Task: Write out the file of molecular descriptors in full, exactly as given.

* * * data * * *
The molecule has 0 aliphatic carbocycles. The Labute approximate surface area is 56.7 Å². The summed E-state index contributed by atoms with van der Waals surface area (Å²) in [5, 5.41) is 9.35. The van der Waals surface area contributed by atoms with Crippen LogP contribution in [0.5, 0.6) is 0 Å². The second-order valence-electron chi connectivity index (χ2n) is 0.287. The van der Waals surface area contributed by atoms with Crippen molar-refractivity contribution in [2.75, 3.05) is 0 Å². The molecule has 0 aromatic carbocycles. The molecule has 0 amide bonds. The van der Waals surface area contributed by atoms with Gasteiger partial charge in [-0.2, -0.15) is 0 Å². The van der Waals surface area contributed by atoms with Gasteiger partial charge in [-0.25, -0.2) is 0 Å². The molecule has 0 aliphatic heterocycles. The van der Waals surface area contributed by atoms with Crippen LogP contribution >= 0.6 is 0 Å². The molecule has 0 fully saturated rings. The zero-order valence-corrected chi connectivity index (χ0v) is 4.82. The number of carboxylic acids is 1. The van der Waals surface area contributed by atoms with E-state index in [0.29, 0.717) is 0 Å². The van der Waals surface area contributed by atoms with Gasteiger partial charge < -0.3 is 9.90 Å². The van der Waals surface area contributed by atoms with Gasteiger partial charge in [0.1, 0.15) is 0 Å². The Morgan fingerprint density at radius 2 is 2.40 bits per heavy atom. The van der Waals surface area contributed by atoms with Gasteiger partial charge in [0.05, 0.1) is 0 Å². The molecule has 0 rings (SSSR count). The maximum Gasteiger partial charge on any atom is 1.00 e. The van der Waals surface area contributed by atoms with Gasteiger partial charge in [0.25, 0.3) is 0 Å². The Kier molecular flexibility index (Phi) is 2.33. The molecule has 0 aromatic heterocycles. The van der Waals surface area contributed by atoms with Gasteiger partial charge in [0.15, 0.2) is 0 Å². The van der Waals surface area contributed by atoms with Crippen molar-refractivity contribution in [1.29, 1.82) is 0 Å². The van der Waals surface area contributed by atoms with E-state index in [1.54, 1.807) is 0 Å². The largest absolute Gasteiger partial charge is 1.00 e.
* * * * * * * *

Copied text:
The molecule has 0 aliphatic carbocycles. The Labute approximate surface area is 56.7 Å². The summed E-state index contributed by atoms with van der Waals surface area (Å²) in [5, 5.41) is 9.35. The van der Waals surface area contributed by atoms with Crippen LogP contribution in [0.5, 0.6) is 0 Å². The second-order valence-electron chi connectivity index (χ2n) is 0.287. The van der Waals surface area contributed by atoms with Crippen molar-refractivity contribution in [2.75, 3.05) is 0 Å². The molecule has 0 aromatic carbocycles. The molecule has 0 amide bonds. The van der Waals surface area contributed by atoms with Gasteiger partial charge in [-0.2, -0.15) is 0 Å². The van der Waals surface area contributed by atoms with Gasteiger partial charge in [-0.25, -0.2) is 0 Å². The molecule has 0 aliphatic heterocycles. The van der Waals surface area contributed by atoms with Crippen LogP contribution >= 0.6 is 0 Å². The molecule has 0 fully saturated rings. The zero-order valence-corrected chi connectivity index (χ0v) is 4.82. The number of carboxylic acids is 1. The van der Waals surface area contributed by atoms with E-state index in [0.29, 0.717) is 0 Å². The van der Waals surface area contributed by atoms with Gasteiger partial charge < -0.3 is 9.90 Å². The van der Waals surface area contributed by atoms with Gasteiger partial charge in [0.1, 0.15) is 0 Å². The Morgan fingerprint density at radius 2 is 2.40 bits per heavy atom. The van der Waals surface area contributed by atoms with Gasteiger partial charge in [0.05, 0.1) is 0 Å². The molecule has 0 rings (SSSR count). The maximum Gasteiger partial charge on any atom is 1.00 e. The van der Waals surface area contributed by atoms with Gasteiger partial charge in [0.25, 0.3) is 0 Å². The Kier molecular flexibility index (Phi) is 2.33. The molecule has 0 aromatic heterocycles. The van der Waals surface area contributed by atoms with Gasteiger partial charge in [0.15, 0.2) is 0 Å². The van der Waals surface area contributed by atoms with Crippen molar-refractivity contribution in [1.29, 1.82) is 0 Å². The van der Waals surface area contributed by atoms with E-state index in [1.54, 1.807) is 0 Å². The largest absolute Gasteiger partial charge is 1.00 e.